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Credit rating downgrades and systemic risk

Kladakis, G. & Skouralis, A. ORCID: 0000-0003-0835-1457 (2022). Credit rating downgrades and systemic risk (01/22). London, UK: Centre for Banking Research, Bayes Business School, City, University of London.


Credit ratings aim to reduce information asymmetries and to increase transparency and competition in the financial markets. However, during the 2007-2009 Global Financial Crisis, credit ratings contributed significantly to risk mispricing that led to the build-up of systemic risk, up until the collapse of “too big to fail” institutions. In this paper, we examine if changes in issuer credit ratings by the three main providers are associated with changes in systemic risk. Our empirical findings suggest that rating downgrades result in an increase in bank systemic risk, whereas upgrades do not proportionally reduce systemic risk. We also document that the positive relationship between rating downgrades and systemic risk can be mitigated by accounting-based stability factors such as profitability and capital. Finally, we find that the beginning of the COVID19 crisis that included unprecedented government support towards the banking system globally also mitigated the contribution of rating downgrades to systemic risk. We argue that credit rating agencies have a pivotal role in financial stability and policymakers should adopt a formal assessment to deal with the inherent systemic importance of these agencies that regulate the market.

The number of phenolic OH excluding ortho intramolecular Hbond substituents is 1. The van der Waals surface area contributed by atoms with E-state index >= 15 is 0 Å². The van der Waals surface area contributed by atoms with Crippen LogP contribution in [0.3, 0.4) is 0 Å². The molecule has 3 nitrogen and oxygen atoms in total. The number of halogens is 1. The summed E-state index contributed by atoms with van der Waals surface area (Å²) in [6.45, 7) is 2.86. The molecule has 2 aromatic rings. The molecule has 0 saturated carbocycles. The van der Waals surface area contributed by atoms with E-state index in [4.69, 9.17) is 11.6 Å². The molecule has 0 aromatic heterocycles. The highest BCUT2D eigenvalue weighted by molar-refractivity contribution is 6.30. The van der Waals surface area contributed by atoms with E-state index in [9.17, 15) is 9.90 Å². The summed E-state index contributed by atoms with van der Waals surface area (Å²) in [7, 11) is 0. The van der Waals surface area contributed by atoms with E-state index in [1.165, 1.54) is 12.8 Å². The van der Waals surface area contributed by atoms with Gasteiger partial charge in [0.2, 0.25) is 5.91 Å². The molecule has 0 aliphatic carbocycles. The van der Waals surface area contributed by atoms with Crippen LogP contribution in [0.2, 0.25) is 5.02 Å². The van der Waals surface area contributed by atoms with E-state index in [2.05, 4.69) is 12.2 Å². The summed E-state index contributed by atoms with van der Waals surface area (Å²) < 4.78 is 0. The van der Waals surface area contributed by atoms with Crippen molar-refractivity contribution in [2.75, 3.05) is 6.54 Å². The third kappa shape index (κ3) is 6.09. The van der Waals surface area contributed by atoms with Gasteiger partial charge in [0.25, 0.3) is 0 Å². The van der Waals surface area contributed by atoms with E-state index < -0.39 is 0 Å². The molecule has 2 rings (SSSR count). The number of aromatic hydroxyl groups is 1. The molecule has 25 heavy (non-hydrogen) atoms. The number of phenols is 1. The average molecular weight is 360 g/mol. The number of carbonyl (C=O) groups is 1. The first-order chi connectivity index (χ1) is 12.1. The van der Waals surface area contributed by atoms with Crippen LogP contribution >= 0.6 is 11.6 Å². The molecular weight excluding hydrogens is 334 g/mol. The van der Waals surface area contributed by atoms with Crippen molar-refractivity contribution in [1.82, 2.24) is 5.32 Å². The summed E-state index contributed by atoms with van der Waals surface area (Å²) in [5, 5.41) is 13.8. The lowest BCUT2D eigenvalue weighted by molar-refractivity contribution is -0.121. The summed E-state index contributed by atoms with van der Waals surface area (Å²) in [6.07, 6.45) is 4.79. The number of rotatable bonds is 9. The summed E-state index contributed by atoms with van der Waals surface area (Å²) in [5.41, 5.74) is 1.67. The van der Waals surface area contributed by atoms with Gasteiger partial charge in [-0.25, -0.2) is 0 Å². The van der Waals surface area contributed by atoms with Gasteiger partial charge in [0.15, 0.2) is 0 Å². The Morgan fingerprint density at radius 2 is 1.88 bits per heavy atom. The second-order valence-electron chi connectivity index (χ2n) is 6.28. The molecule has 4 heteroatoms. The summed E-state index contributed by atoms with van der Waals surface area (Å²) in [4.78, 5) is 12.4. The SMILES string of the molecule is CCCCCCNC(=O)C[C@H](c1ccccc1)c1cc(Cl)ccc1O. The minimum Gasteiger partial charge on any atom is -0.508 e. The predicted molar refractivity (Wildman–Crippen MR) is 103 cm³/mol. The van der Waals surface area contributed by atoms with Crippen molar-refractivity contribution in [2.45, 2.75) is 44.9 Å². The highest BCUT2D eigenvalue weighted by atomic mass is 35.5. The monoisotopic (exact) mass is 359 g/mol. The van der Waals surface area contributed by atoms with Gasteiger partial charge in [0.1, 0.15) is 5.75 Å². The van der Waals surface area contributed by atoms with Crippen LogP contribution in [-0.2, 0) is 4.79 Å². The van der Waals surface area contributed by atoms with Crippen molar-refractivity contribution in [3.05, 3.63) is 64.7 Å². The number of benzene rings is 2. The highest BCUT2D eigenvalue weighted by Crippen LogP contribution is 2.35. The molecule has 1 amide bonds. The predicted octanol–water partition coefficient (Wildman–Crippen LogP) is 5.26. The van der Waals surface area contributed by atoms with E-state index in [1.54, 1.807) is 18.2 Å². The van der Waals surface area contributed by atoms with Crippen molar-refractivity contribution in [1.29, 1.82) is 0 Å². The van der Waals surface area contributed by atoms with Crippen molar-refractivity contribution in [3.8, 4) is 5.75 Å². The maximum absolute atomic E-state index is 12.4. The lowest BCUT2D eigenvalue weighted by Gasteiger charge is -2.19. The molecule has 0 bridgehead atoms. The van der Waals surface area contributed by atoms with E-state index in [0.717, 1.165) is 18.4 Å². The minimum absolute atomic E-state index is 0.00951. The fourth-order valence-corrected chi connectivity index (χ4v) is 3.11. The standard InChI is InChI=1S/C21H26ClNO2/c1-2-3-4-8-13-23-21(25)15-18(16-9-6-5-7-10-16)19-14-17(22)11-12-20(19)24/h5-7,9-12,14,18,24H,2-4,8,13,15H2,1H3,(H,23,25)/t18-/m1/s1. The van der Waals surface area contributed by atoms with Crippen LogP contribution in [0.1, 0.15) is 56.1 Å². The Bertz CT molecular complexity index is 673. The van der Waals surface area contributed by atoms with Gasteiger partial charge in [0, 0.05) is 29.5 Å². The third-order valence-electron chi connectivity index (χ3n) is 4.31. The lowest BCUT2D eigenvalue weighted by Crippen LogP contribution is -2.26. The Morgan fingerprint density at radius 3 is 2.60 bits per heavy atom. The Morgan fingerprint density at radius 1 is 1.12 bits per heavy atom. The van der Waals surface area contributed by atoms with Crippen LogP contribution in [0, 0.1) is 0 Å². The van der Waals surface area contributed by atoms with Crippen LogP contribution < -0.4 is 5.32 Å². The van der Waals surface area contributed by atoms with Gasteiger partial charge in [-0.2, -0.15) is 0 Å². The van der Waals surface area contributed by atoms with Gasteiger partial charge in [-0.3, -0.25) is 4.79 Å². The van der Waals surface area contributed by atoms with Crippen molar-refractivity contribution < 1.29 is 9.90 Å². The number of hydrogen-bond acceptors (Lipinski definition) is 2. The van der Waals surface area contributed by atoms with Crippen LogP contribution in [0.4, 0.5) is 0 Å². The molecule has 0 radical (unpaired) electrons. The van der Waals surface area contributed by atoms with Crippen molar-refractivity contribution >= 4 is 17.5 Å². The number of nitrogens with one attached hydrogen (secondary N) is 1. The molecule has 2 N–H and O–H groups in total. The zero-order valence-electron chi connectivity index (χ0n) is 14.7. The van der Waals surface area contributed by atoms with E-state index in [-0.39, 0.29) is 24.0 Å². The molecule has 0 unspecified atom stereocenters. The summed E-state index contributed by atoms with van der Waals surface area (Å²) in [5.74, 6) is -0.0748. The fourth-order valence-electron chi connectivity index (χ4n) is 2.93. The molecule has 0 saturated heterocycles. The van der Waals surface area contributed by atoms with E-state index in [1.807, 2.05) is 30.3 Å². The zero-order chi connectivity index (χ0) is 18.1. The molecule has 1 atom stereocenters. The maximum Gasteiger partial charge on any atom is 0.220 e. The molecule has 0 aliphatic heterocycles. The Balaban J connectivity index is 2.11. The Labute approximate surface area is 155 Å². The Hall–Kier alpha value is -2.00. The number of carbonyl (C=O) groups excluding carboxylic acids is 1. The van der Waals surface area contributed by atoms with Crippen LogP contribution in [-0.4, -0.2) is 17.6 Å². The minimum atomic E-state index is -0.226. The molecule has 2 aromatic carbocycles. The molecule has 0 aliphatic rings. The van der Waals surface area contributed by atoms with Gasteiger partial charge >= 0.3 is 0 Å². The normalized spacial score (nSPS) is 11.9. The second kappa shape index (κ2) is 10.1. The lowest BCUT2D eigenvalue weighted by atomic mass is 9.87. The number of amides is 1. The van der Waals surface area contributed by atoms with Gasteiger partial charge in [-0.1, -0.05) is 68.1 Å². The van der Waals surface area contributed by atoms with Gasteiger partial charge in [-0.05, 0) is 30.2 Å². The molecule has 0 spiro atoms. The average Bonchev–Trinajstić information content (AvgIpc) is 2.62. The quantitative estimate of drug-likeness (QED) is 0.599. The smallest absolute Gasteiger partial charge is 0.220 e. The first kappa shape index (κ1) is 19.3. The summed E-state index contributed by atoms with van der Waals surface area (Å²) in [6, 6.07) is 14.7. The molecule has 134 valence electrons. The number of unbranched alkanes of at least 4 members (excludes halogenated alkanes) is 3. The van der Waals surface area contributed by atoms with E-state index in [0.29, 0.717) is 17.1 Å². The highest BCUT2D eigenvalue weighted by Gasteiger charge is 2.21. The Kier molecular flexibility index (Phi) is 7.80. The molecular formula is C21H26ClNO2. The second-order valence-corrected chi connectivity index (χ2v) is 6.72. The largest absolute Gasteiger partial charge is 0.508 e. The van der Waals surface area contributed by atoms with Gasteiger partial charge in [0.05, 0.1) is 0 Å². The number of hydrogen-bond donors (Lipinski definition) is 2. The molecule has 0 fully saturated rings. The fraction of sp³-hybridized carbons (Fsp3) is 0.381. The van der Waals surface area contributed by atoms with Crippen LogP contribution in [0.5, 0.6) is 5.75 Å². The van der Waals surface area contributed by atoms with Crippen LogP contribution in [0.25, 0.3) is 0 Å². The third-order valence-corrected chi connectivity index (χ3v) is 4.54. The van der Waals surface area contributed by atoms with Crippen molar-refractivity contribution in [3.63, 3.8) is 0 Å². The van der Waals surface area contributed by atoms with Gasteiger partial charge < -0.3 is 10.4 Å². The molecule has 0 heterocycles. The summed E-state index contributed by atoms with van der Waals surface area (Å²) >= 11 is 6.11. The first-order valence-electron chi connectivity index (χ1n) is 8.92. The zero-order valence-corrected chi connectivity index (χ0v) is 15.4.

Publication Type: Monograph (Working Paper)
Additional Information: Copyright the authors, 2022.
Publisher Keywords: Credit rating agencies; Systemic Risk; Rating downgrades; Banks
Subjects: H Social Sciences > HJ Public Finance
Departments: Bayes Business School > Finance
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